“When George meets with recruits,” Stansbury said, “he only guarantees them one thing — that they’ll graduate. He demands excellence, and that’s what he gets.”
In fact, UCF is No. 3 in the nation for graduating 90 percent of its football players, and is No. 1 in the nation for graduating 95 percent of all its student-athletes combined.
“A lot of people think we’re in the entertainment business,” Stansbury continued. “We’re really in the education business. Our mission is to provide opportunity to young people and develop future leaders. Our job is to use sport to prepare them to compete.”
While there were plenty of laughs, including an anecdote from Clarke about Peelen’s former reporting skills, the morning was really about supporting UCF’s athletes and their academic endeavors. Moreno, Peelen, Pinto & Clark pledged to match gifts up to the first $10,000 raised.
“One of the things we’ve noticed is the quality of the students graduating from UCF,” Moreno Jr. says. “In fact, we just hired another UCF alumnus through the internship program. We’re very proud of the high ranking UCF maintains for graduating athletes.”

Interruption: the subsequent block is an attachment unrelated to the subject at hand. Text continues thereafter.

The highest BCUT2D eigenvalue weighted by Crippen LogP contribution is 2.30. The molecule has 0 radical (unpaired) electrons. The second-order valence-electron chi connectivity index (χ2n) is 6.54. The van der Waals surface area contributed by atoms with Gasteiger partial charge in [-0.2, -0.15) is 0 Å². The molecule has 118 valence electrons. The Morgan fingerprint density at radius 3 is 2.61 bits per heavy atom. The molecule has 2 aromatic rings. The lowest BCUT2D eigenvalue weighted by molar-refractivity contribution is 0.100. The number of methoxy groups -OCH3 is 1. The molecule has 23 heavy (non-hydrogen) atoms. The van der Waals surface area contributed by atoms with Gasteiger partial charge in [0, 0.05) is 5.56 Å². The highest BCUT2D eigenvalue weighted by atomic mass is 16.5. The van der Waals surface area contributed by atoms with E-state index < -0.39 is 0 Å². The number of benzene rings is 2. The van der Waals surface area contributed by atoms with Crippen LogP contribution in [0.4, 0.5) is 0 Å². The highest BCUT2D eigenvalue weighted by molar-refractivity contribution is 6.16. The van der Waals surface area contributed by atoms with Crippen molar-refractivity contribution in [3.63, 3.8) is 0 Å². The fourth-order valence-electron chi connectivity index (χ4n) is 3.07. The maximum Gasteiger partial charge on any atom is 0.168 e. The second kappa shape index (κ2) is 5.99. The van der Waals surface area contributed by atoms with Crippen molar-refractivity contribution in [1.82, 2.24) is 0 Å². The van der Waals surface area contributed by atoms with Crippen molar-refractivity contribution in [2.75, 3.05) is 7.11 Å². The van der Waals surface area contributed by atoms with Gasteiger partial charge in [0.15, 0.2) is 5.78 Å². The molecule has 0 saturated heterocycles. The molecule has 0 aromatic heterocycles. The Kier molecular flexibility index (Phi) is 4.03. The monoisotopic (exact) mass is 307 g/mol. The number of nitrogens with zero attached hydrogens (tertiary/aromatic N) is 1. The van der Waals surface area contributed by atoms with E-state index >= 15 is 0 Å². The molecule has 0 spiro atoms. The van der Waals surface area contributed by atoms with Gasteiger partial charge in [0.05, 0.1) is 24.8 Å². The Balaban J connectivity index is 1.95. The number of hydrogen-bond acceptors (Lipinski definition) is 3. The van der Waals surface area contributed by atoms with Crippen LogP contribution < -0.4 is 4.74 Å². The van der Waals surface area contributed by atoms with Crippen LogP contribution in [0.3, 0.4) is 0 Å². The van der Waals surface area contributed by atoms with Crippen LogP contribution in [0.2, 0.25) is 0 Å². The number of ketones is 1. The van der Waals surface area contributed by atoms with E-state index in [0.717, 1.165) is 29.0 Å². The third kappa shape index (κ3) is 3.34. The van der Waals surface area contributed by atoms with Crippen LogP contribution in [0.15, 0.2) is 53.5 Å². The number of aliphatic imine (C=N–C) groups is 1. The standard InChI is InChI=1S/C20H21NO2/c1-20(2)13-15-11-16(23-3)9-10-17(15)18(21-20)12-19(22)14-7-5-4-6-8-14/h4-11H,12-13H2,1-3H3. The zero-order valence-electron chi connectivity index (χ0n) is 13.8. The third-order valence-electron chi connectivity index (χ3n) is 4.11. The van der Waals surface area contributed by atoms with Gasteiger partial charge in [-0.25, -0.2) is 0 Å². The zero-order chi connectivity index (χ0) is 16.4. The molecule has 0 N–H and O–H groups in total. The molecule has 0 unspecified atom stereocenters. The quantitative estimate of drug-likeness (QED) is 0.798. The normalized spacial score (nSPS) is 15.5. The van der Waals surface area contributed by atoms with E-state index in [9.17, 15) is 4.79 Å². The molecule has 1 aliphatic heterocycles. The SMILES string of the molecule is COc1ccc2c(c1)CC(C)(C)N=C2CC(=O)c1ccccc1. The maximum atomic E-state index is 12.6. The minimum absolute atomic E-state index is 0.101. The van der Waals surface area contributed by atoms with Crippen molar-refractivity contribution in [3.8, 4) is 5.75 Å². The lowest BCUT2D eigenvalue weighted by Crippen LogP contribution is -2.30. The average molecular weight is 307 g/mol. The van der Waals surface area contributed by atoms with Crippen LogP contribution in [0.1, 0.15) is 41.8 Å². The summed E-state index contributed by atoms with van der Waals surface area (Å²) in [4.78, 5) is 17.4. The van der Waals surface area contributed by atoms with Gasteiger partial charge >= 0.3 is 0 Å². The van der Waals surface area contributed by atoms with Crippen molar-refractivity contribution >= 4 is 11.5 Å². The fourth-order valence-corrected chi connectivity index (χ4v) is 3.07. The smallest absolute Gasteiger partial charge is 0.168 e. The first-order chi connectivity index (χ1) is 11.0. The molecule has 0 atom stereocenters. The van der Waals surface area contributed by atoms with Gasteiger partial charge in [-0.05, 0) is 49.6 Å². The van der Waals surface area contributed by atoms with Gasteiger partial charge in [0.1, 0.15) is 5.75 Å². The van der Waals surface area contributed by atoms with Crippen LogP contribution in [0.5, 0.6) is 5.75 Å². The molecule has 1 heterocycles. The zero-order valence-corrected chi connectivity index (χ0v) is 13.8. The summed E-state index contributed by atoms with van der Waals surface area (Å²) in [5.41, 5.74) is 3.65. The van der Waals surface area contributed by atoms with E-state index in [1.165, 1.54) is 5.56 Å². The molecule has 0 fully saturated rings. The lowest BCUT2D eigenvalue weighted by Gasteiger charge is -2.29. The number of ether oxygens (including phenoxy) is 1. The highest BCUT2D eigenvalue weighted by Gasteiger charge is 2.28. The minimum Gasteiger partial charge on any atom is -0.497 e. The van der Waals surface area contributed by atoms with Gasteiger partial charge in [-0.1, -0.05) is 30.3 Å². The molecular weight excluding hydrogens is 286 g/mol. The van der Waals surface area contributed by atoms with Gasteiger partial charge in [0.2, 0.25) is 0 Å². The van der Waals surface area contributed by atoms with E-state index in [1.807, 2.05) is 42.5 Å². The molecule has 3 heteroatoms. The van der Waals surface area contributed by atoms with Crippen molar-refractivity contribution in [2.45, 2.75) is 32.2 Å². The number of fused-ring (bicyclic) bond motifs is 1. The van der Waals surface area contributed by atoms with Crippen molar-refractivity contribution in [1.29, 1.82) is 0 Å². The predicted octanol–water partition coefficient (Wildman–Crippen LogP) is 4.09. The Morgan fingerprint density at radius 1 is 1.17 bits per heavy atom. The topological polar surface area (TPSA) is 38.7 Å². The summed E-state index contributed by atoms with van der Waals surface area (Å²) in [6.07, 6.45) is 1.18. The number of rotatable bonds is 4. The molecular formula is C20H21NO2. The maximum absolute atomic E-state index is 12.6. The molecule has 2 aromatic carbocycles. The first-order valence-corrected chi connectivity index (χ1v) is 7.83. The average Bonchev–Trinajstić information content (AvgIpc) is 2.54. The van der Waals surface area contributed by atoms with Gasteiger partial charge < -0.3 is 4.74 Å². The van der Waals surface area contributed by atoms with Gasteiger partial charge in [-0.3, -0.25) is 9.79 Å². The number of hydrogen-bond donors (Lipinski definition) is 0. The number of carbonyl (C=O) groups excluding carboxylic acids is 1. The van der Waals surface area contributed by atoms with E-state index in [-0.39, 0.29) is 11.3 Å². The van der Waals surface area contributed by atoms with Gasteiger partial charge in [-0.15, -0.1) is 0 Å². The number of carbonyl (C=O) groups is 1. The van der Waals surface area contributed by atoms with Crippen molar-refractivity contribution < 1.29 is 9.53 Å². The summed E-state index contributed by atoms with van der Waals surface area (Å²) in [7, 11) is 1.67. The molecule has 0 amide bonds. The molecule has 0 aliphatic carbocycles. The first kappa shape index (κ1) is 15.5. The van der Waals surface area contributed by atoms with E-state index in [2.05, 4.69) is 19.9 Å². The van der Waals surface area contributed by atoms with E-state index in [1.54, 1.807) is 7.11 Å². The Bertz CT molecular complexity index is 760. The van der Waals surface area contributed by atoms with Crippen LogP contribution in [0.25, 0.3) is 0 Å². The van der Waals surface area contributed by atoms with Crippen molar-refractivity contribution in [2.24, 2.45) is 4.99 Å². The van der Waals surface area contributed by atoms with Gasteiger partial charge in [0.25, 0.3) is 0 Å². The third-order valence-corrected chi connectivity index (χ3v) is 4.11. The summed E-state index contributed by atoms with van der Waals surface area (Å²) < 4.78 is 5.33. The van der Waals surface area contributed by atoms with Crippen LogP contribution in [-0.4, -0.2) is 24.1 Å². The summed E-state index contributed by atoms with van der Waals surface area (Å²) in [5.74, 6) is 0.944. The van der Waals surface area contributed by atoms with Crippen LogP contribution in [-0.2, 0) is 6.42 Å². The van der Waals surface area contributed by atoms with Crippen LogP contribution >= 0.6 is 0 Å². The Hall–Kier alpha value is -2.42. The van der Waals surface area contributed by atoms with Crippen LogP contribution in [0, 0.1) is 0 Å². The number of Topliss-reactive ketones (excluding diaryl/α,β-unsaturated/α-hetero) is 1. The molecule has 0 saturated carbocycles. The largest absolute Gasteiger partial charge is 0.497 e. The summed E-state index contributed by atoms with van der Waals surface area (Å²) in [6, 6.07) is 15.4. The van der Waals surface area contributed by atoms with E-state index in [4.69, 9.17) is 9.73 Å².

Want to help make the academic support center a reality? Contact Chris Huff, associate athletics director of development and executive director of the Golden Knights Club, at [email protected] or 407.823.2205.
See highlights from the MPC UCF Touchdown Breakfast:
President Hitt spends an evening with alumni in Southwest Florida
On Jan. 26, UCF Knights in Southwest Florida joined President John Hitt for a unique Share the Knight event. The university’s president answered questions about the much-anticipated UCF Downtown Campus, including which academic programs and services may be offered on the new campus, as well as the possibility of an upscale hotel on the UCF Main Campus, progress on a possible judicial center, and many more.